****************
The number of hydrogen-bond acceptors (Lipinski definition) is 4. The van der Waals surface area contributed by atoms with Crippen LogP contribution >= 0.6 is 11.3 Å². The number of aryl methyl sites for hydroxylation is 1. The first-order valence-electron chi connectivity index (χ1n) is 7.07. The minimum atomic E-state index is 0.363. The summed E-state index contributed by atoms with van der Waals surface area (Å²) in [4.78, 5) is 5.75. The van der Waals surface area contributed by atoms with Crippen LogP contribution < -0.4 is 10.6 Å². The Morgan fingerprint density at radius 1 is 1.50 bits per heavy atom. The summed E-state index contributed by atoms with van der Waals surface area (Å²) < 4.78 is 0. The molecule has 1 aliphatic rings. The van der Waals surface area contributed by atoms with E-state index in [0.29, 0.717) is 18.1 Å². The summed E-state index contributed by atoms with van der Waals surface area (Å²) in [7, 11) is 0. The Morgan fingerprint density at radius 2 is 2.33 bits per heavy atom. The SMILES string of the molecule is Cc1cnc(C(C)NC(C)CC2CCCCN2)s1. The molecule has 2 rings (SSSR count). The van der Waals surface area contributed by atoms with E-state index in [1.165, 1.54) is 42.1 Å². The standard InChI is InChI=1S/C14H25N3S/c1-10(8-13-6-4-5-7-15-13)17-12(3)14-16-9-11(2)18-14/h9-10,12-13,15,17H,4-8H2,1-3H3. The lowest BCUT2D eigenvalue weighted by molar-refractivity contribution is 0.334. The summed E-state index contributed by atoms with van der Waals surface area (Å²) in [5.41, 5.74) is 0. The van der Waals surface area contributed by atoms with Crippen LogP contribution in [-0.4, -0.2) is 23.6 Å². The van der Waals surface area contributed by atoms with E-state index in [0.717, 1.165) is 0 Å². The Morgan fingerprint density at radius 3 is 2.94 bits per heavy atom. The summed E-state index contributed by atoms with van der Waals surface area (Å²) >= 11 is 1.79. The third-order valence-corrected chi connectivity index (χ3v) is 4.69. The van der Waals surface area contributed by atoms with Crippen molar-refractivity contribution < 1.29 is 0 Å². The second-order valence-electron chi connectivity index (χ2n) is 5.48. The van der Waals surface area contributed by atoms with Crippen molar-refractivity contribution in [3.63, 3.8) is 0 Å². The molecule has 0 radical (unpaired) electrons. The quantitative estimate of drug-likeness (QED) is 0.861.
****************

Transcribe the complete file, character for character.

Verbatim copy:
The number of hydrogen-bond acceptors (Lipinski definition) is 4. The van der Waals surface area contributed by atoms with Crippen LogP contribution >= 0.6 is 11.3 Å². The number of aryl methyl sites for hydroxylation is 1. The first-order valence-electron chi connectivity index (χ1n) is 7.07. The minimum atomic E-state index is 0.363. The summed E-state index contributed by atoms with van der Waals surface area (Å²) in [4.78, 5) is 5.75. The van der Waals surface area contributed by atoms with Crippen LogP contribution < -0.4 is 10.6 Å². The Morgan fingerprint density at radius 1 is 1.50 bits per heavy atom. The summed E-state index contributed by atoms with van der Waals surface area (Å²) < 4.78 is 0. The molecule has 1 aliphatic rings. The van der Waals surface area contributed by atoms with E-state index in [0.29, 0.717) is 18.1 Å². The summed E-state index contributed by atoms with van der Waals surface area (Å²) in [7, 11) is 0. The Morgan fingerprint density at radius 2 is 2.33 bits per heavy atom. The SMILES string of the molecule is Cc1cnc(C(C)NC(C)CC2CCCCN2)s1. The molecule has 2 rings (SSSR count). The van der Waals surface area contributed by atoms with E-state index in [1.165, 1.54) is 42.1 Å². The standard InChI is InChI=1S/C14H25N3S/c1-10(8-13-6-4-5-7-15-13)17-12(3)14-16-9-11(2)18-14/h9-10,12-13,15,17H,4-8H2,1-3H3. The lowest BCUT2D eigenvalue weighted by molar-refractivity contribution is 0.334. The summed E-state index contributed by atoms with van der Waals surface area (Å²) in [5.41, 5.74) is 0. The van der Waals surface area contributed by atoms with Crippen LogP contribution in [-0.4, -0.2) is 23.6 Å². The van der Waals surface area contributed by atoms with E-state index in [0.717, 1.165) is 0 Å². The Morgan fingerprint density at radius 3 is 2.94 bits per heavy atom. The summed E-state index contributed by atoms with van der Waals surface area (Å²) >= 11 is 1.79. The third-order valence-corrected chi connectivity index (χ3v) is 4.69. The van der Waals surface area contributed by atoms with Crippen molar-refractivity contribution < 1.29 is 0 Å². The second-order valence-electron chi connectivity index (χ2n) is 5.48. The van der Waals surface area contributed by atoms with Crippen molar-refractivity contribution in [3.63, 3.8) is 0 Å². The molecule has 0 radical (unpaired) electrons. The quantitative estimate of drug-likeness (QED) is 0.861.